The next variant of the Conficker/Downadup worm to appear April 1 is causing some to fear infected machines could be ordered to conduct a coordinated denial-of-service attack or silently pilfer sensitive information from computer users. But most security experts agree that an Internet doomsday scenario is unlikely.
Microsoft is urging customers to continue to be vigilant, treating Conficker like any other malware threat a firm could encounter. In a message on its Microsoft Security Response Center blog, the software giant said the next variant uses a different domain algorithm, generating a larger number of possible domains to receive its orders. Security experts have already cracked the next version's algorithm and are working to disrupt the next version of the worm.
"This new version … does not spread by attacking new systems," said Christopher Budd, security program manager for the MSRC. "Just like we're staying constant and focused in our actions against Conficker, all of us encourage customers to stay constant and focused in their actions."
The worm targeted a Microsoft remote procedure call (RPC) vulnerability, which was patched Oct. 23 in a Microsoft out-of-band release. But it spread quickly, infecting as many as 10 million machines, according to some estimates. Some attributed the worm's fast propagation to slow patching, others said the worm quickly spread on machines in Eastern Europe, Asia and other locations where software piracy is more rampant and machines are less likely to be patched.
The Conficker Working Group, a consortium of independent security researchers, Internet registrars, security vendors and U.S. law enforcement, continue to actively monitor Conficker. When the latest version goes live April 1 it will randomly select about 500 domains from 50,000 domain names generated per day instead of 250 domains it selected with previous versions. It also has a peer-to-peer (P2P) mechanism to update other Conficker infected machines.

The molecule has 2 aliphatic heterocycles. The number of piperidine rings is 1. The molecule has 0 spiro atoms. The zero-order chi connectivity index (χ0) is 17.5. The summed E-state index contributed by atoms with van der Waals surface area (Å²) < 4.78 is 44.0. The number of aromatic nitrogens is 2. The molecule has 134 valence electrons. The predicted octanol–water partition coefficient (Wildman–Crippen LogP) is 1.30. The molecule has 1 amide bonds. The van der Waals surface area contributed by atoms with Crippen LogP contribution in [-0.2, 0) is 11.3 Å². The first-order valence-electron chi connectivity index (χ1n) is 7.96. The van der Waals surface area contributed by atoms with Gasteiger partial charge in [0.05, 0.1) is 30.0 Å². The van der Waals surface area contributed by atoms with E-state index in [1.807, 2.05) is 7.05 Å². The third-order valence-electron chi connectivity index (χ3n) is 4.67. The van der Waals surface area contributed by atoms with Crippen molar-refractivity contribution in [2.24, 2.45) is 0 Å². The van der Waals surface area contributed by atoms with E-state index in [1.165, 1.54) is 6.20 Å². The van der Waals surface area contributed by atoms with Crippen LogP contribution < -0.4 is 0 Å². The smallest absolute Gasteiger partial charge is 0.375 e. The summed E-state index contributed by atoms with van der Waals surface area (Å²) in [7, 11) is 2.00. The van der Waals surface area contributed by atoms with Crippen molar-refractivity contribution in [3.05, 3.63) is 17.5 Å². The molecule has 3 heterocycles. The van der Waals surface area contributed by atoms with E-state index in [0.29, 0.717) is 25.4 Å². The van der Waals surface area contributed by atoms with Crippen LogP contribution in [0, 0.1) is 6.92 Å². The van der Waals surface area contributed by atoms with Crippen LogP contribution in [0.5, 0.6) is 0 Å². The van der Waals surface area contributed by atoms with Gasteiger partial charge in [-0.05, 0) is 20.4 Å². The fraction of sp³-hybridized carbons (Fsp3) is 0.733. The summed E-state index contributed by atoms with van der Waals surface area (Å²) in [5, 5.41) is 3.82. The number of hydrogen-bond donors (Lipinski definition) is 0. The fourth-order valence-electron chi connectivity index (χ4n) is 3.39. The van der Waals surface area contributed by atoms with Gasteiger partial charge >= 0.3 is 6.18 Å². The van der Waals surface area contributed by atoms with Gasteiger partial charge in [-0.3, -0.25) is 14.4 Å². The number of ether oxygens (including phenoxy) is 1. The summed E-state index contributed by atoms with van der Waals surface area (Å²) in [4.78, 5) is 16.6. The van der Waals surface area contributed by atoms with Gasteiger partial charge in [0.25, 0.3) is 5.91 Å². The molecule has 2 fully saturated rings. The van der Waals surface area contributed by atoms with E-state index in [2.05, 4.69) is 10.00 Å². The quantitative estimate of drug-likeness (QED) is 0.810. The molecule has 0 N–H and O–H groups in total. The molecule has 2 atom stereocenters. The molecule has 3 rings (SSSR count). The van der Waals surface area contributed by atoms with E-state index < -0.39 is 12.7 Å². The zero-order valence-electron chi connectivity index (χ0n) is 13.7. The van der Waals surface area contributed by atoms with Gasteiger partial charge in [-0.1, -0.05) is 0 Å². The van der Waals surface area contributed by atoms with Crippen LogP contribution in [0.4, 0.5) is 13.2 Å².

Mikko Hypponen, chief research officer at F-Secure Corp. and member of the working group, said he is fairly confident that security experts have the worm under control. Nearly all the domains generated by the latest version of the worm will be blocked, Hypponen said.
"Blindly staring at one date is counter productive," he said. "In most cases the peer to peer mechanism will be fairly limited by corporate firewalls, proxies and gateways."
Security experts can only speculate what the malware writer has in store for infected computers. Last month, researchers said the botnet created by the worm (latest estimates are about 3 million computers) could be broken up into geographic segments and sold off to spammers on the black market.
"It's a mystery and really anybody's guess," Hypponen said of the malware author's motives.
Microsoft also issued a $250,000 bounty for information that leads to the arrest and conviction of the malware authors. Very few clues exist, but law enforcement is focusing on the Ukraine. The first version of Conficker wouldn't infect machines containing the Ukrainian country code, Hypponen said.
The sophisticated code that makes up the worm is leading law enforcement to believe the malware author is highly skilled and possibly a member of an organized crime ring. The domain algorithm used to generate domains was also heavily obfuscated and encrypted. The Conficker Working Group uses a tool to generate domains used by the worm.